M. hyo causes Enzootic Pneumonia
Mycoplasma hyopneumoniae (M. hyo) is the cause of Enzootic Pneumonia (EP) which is a highly prevalent and costly disease in pigs. M. hyo is easily spread from the sow, between pigs within a building, and via airborne transmission over 3km1.
Enzootic Pneumonia Can Be Costly
Enzootic Pneumonia is present in around 80% of the UK pig herd2. Clinical signs include1:
- Dry cough
- Mild fever
Enzootic Pneumonia is often thought of as the gatekeeper to respiratory health as it exacerbates other diseases such as Porcine Reproductive and Respiratory Syndrome (PRRS) and Flu, leading to severe pneumonia and pleurisy1.
Although mortality is usually low, when Enzootic Pneumonia takes hold, the economic effects can be serious1,3:
Impact on Production Parameters
- Daily weight gain can be reduced by 17.4%4
- Feed conversion rate (FCR) can be increased by 14%4
1 - Taylor, D. (2006) Pig Diseases, 8th edition
2 - Investigation of factors influencing the prevalence of Enzootic Pneumonia like lesions in the BPEX Pig Health Scheme. http://www.bpex.org.uk/R-and-D/funding/RD2012_PE4.aspx, accessed Feb 2014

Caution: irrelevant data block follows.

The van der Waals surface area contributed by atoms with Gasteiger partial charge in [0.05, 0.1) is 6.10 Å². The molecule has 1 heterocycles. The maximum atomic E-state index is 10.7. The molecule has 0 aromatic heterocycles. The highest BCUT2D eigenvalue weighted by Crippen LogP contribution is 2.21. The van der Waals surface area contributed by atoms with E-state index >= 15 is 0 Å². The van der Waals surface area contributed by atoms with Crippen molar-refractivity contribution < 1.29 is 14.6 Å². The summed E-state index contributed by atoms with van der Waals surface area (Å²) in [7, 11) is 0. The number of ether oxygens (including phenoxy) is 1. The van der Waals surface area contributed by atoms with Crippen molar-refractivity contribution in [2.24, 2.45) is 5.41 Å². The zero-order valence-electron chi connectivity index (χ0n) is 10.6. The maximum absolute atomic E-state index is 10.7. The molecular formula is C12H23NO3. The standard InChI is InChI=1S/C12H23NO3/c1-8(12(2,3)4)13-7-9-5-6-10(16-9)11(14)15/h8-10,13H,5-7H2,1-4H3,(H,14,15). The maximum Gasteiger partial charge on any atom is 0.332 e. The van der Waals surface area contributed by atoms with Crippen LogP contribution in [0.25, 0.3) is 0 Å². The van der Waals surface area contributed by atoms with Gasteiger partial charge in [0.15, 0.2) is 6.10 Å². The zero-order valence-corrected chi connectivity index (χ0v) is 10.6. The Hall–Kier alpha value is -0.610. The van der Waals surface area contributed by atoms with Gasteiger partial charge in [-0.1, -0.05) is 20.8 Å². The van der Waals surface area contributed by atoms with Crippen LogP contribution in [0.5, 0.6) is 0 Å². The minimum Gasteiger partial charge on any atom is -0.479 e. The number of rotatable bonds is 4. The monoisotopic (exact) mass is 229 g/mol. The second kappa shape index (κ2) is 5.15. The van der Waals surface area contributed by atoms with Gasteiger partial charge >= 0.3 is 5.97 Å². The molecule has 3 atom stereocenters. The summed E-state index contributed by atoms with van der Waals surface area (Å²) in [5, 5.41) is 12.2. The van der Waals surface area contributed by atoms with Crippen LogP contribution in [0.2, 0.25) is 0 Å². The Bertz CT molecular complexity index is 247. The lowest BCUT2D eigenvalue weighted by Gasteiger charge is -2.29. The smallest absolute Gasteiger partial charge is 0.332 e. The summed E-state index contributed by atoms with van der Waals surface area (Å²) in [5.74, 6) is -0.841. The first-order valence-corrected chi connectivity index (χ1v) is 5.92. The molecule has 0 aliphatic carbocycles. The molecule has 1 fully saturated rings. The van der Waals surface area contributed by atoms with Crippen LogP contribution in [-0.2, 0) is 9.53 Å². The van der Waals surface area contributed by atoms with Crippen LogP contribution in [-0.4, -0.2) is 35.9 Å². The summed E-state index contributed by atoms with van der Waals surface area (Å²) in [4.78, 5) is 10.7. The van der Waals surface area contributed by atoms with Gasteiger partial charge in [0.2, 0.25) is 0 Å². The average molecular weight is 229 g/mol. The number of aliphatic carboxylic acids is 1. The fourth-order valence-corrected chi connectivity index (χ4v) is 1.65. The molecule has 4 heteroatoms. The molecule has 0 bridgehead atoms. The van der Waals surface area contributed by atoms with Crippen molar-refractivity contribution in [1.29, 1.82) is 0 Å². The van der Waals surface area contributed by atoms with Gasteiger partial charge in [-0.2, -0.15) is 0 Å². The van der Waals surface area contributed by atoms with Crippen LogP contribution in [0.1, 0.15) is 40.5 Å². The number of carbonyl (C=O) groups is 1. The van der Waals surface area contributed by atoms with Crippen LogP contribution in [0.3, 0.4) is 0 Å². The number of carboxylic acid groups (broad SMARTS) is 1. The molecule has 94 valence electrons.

3 - Baekbo et al. (2002). IPVS, Ames, Paper 103.
4 - Straw et al. (1985). JAVMA 195, 12, pp. 1702-1706.
pcv2: the cause of a highly contagious and common disease
On non-vaccinated farms, PCV2 prevalence is around 75%1, although vaccination is effective at reducing clinical signs and is widely carried out in the UK. The virus causes a wide range of signs which may be apparent (clinical) or invisible (subclinical):
- PCV2 is responsible for the well-recognised Post-weaning Multisystemic Wasting Syndrome
(PMWS) and Porcine Dermatitis and Nephropathy Syndrome (PDNS)
- Respiratory, reproductive and intestinal systems may be affected
- PCV2 infection has also been linked to pleurisy which can reduce carcase value at the abattoir2
- Most symptoms are subclinical, with serious economic impacts such as reduced growth rates
- Research has shown that vaccination of pigs subclinically infected with PCV2 resulted in improved daily gain, reduced mortality and increased carcase weight3
1 - Wieland et al. (2010) The Pig Journal 63: pp. 20-24.
2 - Jager et al. (2010) IPVS Congress Proceedings: p. 650
3 - Young et al. (2011) Journal of Swine Health and Production 19 (3): pp. 175-180
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